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The source of all Eucalyptus


Brad Potts (right), Siobhan Gaskell (centre; Director of the State Library of Tasmania) and Gintaras Kantvilas (left; Head of the Tasmanian Herbarium) view the Sertum Anglicum.  Brad and Gintaras had provided advice on the botanical significance of the book that has been of great importance to Tasmanian and Australian natural history.  They were delighted to finally see a copy of the rare book in Tasmania.


The cover page of the rare book that contains the first description a eucalypt species. 

Tasmania now has its very own copy of the original publication of the type description of the genus Eucalyptus which dates back to 1788 (photo 1). The first formal description of a eucalypt was by the French botanist Charles-Louis L'Héritier de Brutelle and was published in his book Sertum Anglicum, seu plantae rariores quas in hortis juxta Londinum.  A rare copy of the original book, with its magnificent engraved plates by James Sowerby and Pierre-Joseph Redoute, has been purchased by The Allport Library and Museum of Fine Arts which is housed in the State Library of Tasmania in Hobart.  

Although published in Paris, the Sertum Anglicum has a special place in Tasmanian history because the eucalypt specimen described was collected from Adventure Bay on Bruny Island (Potts and Reid 1997). This specimen of Eucalyptus obliqua (below, left) was the first eucalypt to be formally described, making it the "type specimen" of the genus. Eucalyptus obliqua is commonly known as stringy bark (Tasmania) or messmate (mainland) and is the dominant species of Tasmania’s production forests.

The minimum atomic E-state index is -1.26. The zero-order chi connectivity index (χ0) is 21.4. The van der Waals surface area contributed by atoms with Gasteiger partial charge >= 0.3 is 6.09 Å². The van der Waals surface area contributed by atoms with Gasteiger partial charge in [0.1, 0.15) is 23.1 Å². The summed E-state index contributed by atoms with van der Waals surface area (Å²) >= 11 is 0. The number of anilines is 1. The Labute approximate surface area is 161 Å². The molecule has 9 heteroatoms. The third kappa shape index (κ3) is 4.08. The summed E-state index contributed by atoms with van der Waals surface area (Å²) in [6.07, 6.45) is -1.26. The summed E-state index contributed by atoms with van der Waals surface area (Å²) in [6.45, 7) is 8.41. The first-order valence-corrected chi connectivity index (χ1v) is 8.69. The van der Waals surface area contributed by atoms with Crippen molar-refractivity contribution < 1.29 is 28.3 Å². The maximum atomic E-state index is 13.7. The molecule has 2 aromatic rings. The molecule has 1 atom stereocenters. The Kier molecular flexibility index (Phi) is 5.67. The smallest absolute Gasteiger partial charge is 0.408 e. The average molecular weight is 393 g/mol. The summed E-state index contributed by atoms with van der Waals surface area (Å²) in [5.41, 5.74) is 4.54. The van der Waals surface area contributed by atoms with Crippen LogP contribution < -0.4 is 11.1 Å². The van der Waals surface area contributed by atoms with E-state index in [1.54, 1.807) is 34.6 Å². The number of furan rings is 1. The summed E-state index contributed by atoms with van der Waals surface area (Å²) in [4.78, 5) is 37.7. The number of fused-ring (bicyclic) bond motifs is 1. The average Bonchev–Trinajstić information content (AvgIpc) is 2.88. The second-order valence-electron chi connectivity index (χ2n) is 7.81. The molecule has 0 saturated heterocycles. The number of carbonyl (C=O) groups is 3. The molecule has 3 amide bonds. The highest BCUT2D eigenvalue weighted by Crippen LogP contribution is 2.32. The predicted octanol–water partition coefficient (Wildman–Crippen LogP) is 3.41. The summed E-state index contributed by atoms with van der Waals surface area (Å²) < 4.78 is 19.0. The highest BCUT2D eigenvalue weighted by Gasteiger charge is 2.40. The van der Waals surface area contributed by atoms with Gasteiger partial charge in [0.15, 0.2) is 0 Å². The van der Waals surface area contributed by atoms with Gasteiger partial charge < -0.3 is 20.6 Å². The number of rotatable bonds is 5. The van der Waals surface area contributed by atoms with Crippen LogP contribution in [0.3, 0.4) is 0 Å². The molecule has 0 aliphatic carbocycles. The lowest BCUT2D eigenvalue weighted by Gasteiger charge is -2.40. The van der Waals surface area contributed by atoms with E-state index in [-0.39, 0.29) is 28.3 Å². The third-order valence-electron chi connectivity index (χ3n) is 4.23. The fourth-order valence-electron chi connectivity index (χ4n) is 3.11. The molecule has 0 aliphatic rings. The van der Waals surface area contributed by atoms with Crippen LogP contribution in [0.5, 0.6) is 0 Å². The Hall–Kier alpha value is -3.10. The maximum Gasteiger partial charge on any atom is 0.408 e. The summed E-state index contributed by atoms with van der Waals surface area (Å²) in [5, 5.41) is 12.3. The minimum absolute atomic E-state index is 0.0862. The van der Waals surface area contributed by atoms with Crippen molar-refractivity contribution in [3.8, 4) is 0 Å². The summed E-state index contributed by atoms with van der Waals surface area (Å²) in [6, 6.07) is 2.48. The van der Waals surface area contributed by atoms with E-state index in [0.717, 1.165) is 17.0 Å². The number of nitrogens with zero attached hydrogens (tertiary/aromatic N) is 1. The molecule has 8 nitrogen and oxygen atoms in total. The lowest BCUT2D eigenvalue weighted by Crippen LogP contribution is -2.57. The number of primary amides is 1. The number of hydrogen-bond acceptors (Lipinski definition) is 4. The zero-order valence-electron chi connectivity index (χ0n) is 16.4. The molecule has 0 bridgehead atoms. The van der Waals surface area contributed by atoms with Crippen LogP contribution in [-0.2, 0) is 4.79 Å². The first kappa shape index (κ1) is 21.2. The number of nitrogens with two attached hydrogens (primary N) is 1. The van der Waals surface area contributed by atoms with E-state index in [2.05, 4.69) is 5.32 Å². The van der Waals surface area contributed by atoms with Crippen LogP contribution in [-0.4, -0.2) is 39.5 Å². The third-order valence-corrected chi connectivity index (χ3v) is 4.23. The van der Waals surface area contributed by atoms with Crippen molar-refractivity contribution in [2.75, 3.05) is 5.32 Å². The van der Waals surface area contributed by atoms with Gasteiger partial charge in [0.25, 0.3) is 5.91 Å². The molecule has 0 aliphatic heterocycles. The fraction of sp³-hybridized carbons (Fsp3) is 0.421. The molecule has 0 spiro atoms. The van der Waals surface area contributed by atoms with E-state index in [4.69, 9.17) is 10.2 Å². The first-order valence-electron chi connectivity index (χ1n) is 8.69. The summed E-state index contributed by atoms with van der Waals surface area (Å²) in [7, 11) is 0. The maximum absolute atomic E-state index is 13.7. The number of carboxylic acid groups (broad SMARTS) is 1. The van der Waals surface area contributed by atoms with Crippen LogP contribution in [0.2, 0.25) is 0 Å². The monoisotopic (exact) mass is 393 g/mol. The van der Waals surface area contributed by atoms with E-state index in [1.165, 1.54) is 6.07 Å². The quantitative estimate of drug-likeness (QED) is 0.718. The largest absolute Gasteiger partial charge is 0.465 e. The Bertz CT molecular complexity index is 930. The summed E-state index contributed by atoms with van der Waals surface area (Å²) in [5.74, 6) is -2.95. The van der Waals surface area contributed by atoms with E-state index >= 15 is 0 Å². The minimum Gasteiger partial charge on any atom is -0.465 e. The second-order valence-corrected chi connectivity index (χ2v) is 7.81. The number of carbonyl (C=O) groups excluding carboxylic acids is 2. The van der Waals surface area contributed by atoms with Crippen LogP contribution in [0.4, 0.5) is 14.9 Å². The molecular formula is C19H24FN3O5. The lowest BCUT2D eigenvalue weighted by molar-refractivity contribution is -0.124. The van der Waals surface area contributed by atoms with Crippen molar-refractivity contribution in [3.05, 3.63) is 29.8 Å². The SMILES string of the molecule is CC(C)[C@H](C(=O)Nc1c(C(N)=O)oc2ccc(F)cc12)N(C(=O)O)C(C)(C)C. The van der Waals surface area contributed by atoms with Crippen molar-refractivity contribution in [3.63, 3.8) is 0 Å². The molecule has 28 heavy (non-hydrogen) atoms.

The first eucalypt specimen to be described was Eucalyptus obliqua L'Hérit. from Adventure Bay on Bruny Island,  Tasmania. The specimen, lodged at Kew Herbarium, London, is the "type specimen" for the genus Eucalyptus.

­The E. obliqua specimen described in the book was collected by William Anderson and his assistant David Nelson when Captain James Cooks' two ships (Resolution and Discovery) anchored at Adventure Bay from 26th to 30th January 1777 (Cook's ill-fated third voyage).  Anderson, a surgeon, was the botanist and naturalist on the Resolution and had accompanied Cook on his previous voyage to the Pacific.  He was interested in fragrant plants and was probably the first person to make detailed observations on the eucalypts, recording the possible presence of two species at Adventure Bay.  He died in the Behring Strait in 1778 and it was Nelson, the gardener and collector on the Discovery, who then became responsible for the plants and the return of the collections to England.  Nelson was based at Kew Gardens in London and was sponsored by Sir Joseph Banks, who was by then director of Kew Gardens, the world's key botanical centre at the time.  The eucalypt specimens from this voyage were lodged at Kew Gardens but, along with specimens of previous voyages, remained undescribed for nearly a decade.  It was the French botanist Charles-Louis L'Héritier de Brutelle who finally described one of the specimens in 1788.  L'Héritier was a self-taught botanist with a particular interest in trees.  He was a magistrate by profession and an aristocratic supporter of the concept of the French Revolution.  It was during his visit to London in 1786-87 that he worked on the large herbarium collection held by Banks and recognized the new genus.  L'Héritier was mysteriously murdered one night in the streets of Paris in 1800.

Biobuzz issue fifteen, December 2011